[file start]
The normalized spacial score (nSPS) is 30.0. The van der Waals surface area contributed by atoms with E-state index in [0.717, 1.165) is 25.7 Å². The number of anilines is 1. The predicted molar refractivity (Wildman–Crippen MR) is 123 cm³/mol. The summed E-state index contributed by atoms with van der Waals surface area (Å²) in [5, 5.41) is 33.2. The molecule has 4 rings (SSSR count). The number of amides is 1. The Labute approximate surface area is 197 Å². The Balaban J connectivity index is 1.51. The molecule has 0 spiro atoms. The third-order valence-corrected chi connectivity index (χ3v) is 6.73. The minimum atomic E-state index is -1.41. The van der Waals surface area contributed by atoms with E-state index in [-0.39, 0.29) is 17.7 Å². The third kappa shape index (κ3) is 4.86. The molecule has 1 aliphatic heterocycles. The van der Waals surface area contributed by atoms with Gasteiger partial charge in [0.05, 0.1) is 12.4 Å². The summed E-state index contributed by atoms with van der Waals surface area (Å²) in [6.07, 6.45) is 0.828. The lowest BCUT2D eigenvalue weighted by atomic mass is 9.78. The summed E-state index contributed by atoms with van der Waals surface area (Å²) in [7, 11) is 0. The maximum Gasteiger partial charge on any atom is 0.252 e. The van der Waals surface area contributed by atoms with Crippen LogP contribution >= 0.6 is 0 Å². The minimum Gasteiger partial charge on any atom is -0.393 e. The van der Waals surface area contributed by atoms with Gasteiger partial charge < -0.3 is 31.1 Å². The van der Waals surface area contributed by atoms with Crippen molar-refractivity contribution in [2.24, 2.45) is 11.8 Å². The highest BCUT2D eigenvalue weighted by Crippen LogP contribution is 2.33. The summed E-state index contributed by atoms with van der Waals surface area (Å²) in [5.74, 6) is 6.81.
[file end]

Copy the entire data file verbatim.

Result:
The normalized spacial score (nSPS) is 30.0. The van der Waals surface area contributed by atoms with E-state index in [0.717, 1.165) is 25.7 Å². The number of anilines is 1. The predicted molar refractivity (Wildman–Crippen MR) is 123 cm³/mol. The summed E-state index contributed by atoms with van der Waals surface area (Å²) in [5, 5.41) is 33.2. The molecule has 4 rings (SSSR count). The number of amides is 1. The Labute approximate surface area is 197 Å². The Balaban J connectivity index is 1.51. The molecule has 0 spiro atoms. The third-order valence-corrected chi connectivity index (χ3v) is 6.73. The minimum atomic E-state index is -1.41. The van der Waals surface area contributed by atoms with E-state index in [-0.39, 0.29) is 17.7 Å². The third kappa shape index (κ3) is 4.86. The molecule has 1 aliphatic heterocycles. The van der Waals surface area contributed by atoms with Gasteiger partial charge in [0.05, 0.1) is 12.4 Å². The summed E-state index contributed by atoms with van der Waals surface area (Å²) in [6.07, 6.45) is 0.828. The lowest BCUT2D eigenvalue weighted by atomic mass is 9.78. The summed E-state index contributed by atoms with van der Waals surface area (Å²) in [7, 11) is 0. The maximum Gasteiger partial charge on any atom is 0.252 e. The van der Waals surface area contributed by atoms with Crippen LogP contribution >= 0.6 is 0 Å². The minimum Gasteiger partial charge on any atom is -0.393 e. The van der Waals surface area contributed by atoms with Gasteiger partial charge < -0.3 is 31.1 Å². The van der Waals surface area contributed by atoms with Crippen molar-refractivity contribution in [2.24, 2.45) is 11.8 Å². The highest BCUT2D eigenvalue weighted by Crippen LogP contribution is 2.33. The summed E-state index contributed by atoms with van der Waals surface area (Å²) in [5.74, 6) is 6.81.